Flournoy on women in combat: it’s the right thing to do; Why Chuck Hagel could teach Girl Scouts a thing or two; Military intelligence to get more House oversight; John Allen is breathing again, and more.
In a parting act before leaving the Pentagon, Panetta will announce today that he’s lifting the ban on women in combat. After years of contemplating the expanded warfighting role women could play, the counterinsurgencies in Iraq and Afghanistan showed that women are already on the front lines. Now on his way out the door, Defense ...
In a parting act before leaving the Pentagon, Panetta will announce today that he's lifting the ban on women in combat. After years of contemplating the expanded warfighting role women could play, the counterinsurgencies in Iraq and Afghanistan showed that women are already on the front lines. Now on his way out the door, Defense Secretary Leon Panetta is looking to cement his legacy by announcing the beginning of what will be a long process to open up some of the 230,000 some military jobs now closed to women. He'll formally make the announcement today at the Pentagon with Chairman of the Joint Chiefs of Staff Gen. Marty Dempsey by his side. News of the impending announcement, broken yesterday by the AP's Lita Baldor, caught everyone by surprise; each of the services was scrambling last evening to find their talking points for today. The change won't be as clean as the lifting of the ban against gays in the military - this one will take years - giving the change time to steep across the military. But there will be pockets of deep resistance: Ryan Smith, a former Marine infantryman, writes in today's WSJ about the "absolutely dreadful conditions" in which grunts live, which can include defecating into an MRE bag with your battle buddy immediately beside you.
In a parting act before leaving the Pentagon, Panetta will announce today that he’s lifting the ban on women in combat. After years of contemplating the expanded warfighting role women could play, the counterinsurgencies in Iraq and Afghanistan showed that women are already on the front lines. Now on his way out the door, Defense Secretary Leon Panetta is looking to cement his legacy by announcing the beginning of what will be a long process to open up some of the 230,000 some military jobs now closed to women. He’ll formally make the announcement today at the Pentagon with Chairman of the Joint Chiefs of Staff Gen. Marty Dempsey by his side. News of the impending announcement, broken yesterday by the AP’s Lita Baldor, caught everyone by surprise; each of the services was scrambling last evening to find their talking points for today. The change won’t be as clean as the lifting of the ban against gays in the military – this one will take years – giving the change time to steep across the military. But there will be pockets of deep resistance: Ryan Smith, a former Marine infantryman, writes in today’s WSJ about the "absolutely dreadful conditions" in which grunts live, which can include defecating into an MRE bag with your battle buddy immediately beside you.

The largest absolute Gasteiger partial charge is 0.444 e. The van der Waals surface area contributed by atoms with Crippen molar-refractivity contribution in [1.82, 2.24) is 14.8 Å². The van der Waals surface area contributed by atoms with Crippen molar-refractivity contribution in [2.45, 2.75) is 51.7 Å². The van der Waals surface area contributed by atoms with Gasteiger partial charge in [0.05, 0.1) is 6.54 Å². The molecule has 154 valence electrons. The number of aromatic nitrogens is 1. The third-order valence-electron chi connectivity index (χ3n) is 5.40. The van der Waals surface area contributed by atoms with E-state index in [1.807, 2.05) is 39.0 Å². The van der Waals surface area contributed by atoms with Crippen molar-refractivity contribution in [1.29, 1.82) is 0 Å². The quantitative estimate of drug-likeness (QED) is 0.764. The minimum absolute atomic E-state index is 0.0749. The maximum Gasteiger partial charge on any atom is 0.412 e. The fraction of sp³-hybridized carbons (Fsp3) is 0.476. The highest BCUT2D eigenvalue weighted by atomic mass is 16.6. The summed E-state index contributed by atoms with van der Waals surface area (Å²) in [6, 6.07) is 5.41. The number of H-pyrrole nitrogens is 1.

Smith: "Societal norms are a reality, and their maintenance is important to most members of a society. It is humiliating enough to relieve yourself in front of your male comrades; one can only imagine the humiliation of being forced to relieve yourself in front of the opposite sex." http://on.wsj.com/WhSjE7
Michele Flournoy says it’s "absolutely the right thing to do." In an interview Wednesday, Flournoy told Situation Report that lifting the ban is recognition of the dangers women have been facing in a counterinsurgency battlefield for many years. "If someone is physically and mentally qualified to do the job, they should be able to do the job," said Flournoy, who was on the short list for SecDef before the White House nominated Chuck Hagel. "It’s another step on the journey for women in the military." Although this is in effect an executive decision, not requiring congressional approval, the decision to lift the ban may face opposition in some quarters. But Flournoy and others indicate the Pentagon has "real data" that shows the change won’t be a problem. "The force is already adapting, it’s already happening," she said.